- Moving from branching to continuous integration.
- Abstracting and encapsulating better.
Each one of these ‘disciplines’ operates at different levels of abstraction and in different sub-systems to protect against specific failure modes — and these are just the tip of the iceberg. Many of these disciplines are a perfect fit when dealing with the problems inherent in scaling businesses.
The consequences of systems
Programmers need systems and discipline because programming is difficult. This is well understood. But precisely how this difficulty manifests is crucial to understanding the programmer’s job.
Let’s break this down. I personally classify the challenges of programming into:
Let me explain each of these labels.
Programming is the act of creating software. Software is a collection of rules combined with data that these rules act upon.
These rules need to be unambiguous, obviously — otherwise applying them is impossible for a computer. That’s one of the reasons special purpose programming languages exist: Human languages all use ambiguous grammars. Programming languages on the other hand use unambiguous grammars — a line of code can mean only one thing, and one thing alone.
When these unambiguous rules are applied in the context of a set of data, the software is said to be ‘running’. An example of such a rule in English is “When a User edits a Profile, ensure that it is their own Profile, otherwise reject the edit as invalid.”
So the programmer has to now eliminate the ambiguity in order to convert this rule to code, or it will not run correctly. Here’s a sampling of open questions:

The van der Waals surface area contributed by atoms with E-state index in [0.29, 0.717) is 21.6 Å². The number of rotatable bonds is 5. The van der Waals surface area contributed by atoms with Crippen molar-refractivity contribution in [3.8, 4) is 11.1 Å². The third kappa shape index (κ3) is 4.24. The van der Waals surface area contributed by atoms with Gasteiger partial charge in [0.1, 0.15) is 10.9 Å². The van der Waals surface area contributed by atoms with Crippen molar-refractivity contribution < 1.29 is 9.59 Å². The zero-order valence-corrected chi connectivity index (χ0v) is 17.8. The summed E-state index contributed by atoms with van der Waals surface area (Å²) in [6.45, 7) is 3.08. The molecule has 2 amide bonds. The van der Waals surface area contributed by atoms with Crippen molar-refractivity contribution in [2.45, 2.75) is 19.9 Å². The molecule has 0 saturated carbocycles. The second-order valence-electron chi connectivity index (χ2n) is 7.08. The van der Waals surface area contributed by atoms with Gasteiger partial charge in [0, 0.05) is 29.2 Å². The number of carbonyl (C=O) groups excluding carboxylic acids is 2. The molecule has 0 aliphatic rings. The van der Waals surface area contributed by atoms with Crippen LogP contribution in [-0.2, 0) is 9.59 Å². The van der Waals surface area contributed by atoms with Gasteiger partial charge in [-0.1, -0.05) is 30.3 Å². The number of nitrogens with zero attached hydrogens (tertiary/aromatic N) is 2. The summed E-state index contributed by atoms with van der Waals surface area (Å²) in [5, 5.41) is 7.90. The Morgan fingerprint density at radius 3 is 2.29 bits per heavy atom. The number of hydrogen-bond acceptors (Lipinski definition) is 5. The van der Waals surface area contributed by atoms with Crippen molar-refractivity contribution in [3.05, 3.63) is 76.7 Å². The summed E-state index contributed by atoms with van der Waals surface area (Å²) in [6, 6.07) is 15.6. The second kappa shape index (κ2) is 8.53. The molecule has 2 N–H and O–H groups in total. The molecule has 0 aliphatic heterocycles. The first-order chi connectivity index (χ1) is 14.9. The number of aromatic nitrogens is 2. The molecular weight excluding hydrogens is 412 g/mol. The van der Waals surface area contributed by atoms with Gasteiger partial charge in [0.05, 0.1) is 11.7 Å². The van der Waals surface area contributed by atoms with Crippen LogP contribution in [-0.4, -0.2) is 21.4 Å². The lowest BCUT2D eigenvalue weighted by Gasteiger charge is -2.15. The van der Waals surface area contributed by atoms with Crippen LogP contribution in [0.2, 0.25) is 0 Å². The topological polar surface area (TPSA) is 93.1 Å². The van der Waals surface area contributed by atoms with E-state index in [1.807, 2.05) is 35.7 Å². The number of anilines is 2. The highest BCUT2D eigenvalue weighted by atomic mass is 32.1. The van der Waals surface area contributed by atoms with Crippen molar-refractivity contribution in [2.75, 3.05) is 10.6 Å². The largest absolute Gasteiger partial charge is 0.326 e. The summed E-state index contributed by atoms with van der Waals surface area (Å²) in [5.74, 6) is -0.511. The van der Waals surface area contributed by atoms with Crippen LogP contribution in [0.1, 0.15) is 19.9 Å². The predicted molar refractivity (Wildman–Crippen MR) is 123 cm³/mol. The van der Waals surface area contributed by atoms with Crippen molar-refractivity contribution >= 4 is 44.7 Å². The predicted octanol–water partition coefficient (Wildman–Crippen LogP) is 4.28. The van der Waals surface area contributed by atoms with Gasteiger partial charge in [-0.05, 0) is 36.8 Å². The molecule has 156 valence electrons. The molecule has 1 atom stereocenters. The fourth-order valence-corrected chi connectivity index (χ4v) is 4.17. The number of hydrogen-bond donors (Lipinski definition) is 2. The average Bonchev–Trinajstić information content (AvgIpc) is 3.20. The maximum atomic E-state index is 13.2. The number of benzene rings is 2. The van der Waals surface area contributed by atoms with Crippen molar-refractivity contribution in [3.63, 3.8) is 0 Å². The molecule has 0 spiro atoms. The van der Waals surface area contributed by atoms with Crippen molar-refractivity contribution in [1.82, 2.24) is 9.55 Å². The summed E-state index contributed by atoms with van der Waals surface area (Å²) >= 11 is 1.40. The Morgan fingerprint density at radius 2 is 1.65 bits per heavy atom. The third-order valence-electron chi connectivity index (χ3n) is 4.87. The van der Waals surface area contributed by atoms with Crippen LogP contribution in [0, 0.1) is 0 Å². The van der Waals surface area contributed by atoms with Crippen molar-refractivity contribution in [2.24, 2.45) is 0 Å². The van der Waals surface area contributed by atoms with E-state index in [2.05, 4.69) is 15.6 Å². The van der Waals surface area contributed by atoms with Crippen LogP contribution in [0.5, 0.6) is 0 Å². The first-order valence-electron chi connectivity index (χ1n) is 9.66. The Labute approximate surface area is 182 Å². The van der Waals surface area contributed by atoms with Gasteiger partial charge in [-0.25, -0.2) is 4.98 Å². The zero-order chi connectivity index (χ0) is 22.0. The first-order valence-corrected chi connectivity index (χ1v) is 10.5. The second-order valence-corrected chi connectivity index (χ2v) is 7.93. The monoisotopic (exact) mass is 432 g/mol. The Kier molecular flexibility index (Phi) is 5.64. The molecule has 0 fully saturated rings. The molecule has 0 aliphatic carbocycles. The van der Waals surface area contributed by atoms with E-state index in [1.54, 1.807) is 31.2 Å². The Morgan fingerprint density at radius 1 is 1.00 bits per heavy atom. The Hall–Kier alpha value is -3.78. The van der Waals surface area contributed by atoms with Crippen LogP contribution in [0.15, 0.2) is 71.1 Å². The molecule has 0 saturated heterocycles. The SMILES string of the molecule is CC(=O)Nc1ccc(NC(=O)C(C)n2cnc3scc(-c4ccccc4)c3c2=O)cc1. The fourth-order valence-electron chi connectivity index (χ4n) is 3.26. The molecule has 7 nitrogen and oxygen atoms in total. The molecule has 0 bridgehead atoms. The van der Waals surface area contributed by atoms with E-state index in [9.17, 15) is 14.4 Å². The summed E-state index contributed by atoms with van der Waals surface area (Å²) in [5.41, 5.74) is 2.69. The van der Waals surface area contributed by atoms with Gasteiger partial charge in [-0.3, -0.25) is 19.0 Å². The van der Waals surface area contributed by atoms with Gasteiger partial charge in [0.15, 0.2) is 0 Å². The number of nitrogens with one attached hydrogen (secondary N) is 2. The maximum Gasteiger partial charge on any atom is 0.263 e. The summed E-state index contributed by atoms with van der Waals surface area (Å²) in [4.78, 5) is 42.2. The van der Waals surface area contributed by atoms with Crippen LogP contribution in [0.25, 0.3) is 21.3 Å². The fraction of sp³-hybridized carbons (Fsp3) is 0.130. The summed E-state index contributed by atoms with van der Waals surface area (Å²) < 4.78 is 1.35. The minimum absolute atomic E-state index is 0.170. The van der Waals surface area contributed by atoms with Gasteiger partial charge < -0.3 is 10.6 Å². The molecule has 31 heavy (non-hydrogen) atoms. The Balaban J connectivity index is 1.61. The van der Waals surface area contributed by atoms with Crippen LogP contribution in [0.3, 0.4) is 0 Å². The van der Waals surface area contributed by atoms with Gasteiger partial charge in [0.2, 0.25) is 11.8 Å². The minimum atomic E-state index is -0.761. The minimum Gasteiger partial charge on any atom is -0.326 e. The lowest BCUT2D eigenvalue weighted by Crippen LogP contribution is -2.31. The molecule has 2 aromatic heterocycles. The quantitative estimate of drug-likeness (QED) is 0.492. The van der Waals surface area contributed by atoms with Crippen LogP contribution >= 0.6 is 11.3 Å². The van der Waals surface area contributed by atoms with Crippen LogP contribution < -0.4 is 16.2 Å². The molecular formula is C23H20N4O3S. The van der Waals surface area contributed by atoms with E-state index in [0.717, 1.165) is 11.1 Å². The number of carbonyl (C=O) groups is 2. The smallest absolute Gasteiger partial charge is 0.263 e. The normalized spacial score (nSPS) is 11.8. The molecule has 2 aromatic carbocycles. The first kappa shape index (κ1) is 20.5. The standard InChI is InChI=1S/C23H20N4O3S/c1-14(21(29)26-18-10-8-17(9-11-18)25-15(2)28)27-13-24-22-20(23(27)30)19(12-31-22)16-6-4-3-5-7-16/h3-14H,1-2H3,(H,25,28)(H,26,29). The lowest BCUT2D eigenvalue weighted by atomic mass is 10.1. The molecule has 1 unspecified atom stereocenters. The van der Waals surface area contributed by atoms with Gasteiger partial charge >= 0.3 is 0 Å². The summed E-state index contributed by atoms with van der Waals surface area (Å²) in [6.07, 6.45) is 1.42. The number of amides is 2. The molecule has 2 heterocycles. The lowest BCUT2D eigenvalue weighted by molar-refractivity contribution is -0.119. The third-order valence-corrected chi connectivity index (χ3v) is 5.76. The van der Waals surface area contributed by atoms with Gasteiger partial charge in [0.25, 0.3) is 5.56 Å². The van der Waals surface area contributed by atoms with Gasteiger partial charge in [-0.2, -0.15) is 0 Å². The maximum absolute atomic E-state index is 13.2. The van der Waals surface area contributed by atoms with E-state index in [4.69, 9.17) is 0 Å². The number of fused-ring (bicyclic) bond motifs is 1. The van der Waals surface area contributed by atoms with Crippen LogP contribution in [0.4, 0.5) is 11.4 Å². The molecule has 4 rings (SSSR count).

- What is a User?
- What is a Profile?
- What is the relationship between a User and a Profile?
- What does “edit” mean? Who besides a User can edit? What besides a Profile can be edited?
- What does “ensure” mean? What do we do if we can’t ensure this?
- What does “reject” mean?
- What does “invalid” mean?
- Does this mean a “rejected edit” is by definition “invalid”?
- How is an “invalid edit” different from a “edit”?
- Is there such a thing as a “valid edit” and is it different from an “edit”?
I could go on, but my point is even a seemingly simple rule defined in an ambiguous grammar like English explodes into 10X–1000X more rules in an unambiguous one like Clojure. The programmer has to elicit and define all of them or risk causing severe bugs resulting in data corruption and crashes.
This is the first hard problem programmers have to solve — ambiguity.
As you can probably imagine, the rules for even simple programs trivially exceed even the smartest human’s cognitive capacity. Many programming paradigms and languages have been created in attempts to solve this problem over the years, all technically equivalent. Some have succeeded partially in their niches, most have failed, and none have proven themselves to be truly general purpose. This is why most full stack programmers are polyglot, with production experience in two or more programming languages.